/boot is not required as a partition.
However, this is where the kernel image is stored that you load during boot-up, and (on the ix86 architecute) some old BIOSes cannot load this image if it appears after the first 1024 cylinders. So to get around this problem, /boot is created within the first 1024 cylinders instead. If your BIOS is more recent, then you don't need this.
You can use the fdisk
command to list the actual, physical partitions on your hard disk. I think you'll find that hda5 is actually a swap partition, unless you deliberately didn't create one. The swap partition is now used for two reasons; swapping data out of RPM when you run out of space (effectively giving much more RAM at a spall performance penalty), and swapping data out of RAM to make more room for caching the hard disk (in turn speeding up disk operations).
The advantage of not
having a swap partition is that your latency will always be low; i.e.
graphical programs, web servers and the like will always respond to requests as quickly as possible, which typically makes them seem faster.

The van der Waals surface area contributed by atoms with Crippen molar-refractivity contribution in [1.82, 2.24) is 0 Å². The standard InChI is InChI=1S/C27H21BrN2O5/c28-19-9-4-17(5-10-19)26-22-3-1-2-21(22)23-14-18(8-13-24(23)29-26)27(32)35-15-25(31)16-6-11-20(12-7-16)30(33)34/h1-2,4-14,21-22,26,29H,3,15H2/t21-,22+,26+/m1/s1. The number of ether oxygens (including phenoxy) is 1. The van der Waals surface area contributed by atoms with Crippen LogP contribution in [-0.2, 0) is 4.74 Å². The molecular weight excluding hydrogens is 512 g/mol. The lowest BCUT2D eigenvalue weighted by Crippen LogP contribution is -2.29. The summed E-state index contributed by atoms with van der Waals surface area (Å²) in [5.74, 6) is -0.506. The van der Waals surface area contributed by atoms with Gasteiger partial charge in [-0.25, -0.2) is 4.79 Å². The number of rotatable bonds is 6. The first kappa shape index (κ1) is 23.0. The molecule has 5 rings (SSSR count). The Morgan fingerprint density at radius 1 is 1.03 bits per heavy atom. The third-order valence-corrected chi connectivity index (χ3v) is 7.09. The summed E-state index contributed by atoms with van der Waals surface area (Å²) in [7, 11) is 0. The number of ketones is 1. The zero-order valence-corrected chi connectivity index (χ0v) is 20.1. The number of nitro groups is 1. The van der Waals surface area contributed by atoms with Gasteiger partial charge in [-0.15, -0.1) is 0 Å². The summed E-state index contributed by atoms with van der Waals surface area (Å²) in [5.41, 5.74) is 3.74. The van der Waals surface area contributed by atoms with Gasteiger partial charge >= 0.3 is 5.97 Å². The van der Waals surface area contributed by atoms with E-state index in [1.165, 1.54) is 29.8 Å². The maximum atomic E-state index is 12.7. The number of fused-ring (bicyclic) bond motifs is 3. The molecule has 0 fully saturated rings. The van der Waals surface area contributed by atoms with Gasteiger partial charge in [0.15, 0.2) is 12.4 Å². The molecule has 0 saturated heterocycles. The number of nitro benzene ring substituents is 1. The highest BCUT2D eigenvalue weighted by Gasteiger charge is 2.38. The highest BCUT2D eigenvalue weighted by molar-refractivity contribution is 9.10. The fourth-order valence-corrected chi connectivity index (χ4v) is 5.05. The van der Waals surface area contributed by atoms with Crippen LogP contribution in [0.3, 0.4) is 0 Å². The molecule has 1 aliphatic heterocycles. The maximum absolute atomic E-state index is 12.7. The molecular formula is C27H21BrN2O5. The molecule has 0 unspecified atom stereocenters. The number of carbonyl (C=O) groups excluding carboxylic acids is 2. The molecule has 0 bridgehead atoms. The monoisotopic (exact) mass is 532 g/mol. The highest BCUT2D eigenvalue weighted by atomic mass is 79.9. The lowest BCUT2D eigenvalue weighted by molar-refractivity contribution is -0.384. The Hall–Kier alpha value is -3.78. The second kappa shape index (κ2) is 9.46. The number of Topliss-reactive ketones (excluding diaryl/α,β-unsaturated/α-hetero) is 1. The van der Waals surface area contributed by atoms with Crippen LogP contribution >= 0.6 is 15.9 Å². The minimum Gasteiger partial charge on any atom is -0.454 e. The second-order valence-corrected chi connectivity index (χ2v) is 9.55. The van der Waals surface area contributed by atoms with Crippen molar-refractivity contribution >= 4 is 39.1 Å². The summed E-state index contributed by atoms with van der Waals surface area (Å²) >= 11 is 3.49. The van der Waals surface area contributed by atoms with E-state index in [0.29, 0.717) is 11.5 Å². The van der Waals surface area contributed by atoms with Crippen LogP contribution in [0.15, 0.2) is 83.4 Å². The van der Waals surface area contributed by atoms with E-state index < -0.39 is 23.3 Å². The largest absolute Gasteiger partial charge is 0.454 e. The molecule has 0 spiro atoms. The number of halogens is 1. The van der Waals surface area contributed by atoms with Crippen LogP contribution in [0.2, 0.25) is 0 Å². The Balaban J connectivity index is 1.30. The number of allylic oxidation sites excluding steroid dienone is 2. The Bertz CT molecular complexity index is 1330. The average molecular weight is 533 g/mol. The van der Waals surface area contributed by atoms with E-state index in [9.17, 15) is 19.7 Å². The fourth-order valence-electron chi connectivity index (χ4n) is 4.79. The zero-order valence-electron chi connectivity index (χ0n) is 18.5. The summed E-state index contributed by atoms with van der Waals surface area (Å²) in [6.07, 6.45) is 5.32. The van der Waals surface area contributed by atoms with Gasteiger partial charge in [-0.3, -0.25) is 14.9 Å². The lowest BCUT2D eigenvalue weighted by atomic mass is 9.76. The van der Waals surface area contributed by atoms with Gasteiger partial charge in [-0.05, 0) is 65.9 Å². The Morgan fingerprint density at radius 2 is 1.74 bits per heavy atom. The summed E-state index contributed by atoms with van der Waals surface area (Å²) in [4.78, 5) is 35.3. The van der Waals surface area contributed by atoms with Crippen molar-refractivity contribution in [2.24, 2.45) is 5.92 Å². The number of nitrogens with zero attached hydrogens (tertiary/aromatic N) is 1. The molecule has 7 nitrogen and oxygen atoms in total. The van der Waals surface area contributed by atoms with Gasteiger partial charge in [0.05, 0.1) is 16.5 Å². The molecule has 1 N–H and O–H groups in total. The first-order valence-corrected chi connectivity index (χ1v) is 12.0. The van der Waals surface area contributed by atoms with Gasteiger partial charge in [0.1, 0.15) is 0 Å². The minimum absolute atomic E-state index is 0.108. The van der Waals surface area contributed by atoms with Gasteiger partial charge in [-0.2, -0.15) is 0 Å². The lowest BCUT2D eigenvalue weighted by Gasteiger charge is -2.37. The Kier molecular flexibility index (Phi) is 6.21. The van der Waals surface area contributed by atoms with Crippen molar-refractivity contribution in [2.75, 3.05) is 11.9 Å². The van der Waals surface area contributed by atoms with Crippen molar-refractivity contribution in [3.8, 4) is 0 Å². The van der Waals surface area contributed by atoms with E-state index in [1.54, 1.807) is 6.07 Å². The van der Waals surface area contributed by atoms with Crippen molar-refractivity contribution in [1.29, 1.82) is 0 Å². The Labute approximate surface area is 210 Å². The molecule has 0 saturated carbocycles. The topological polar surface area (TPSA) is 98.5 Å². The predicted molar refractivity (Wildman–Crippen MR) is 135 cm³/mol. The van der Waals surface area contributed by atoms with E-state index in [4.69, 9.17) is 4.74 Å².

The main advantage of having a swap partition are that you are less likely to have programs crash due to a lack of memory. But there's also a performance increase for disk-bound non-interactive tasks, such as for a disk server, or for a web server that serves large, static files.
You'll find a software-RAID HOWTO on www.tldp.org.
Raid devices start counting at zero, so I suspect you will want to create md0, which will in turn use two or more partitions (for both speed and protection, these should be on different disks or you don't really gain anything).
Btw, the kernel effectively uses RAID-0 to combine swap partitions on different hard disks, so there's no advantage to using a RAID-0 device for swap partitions.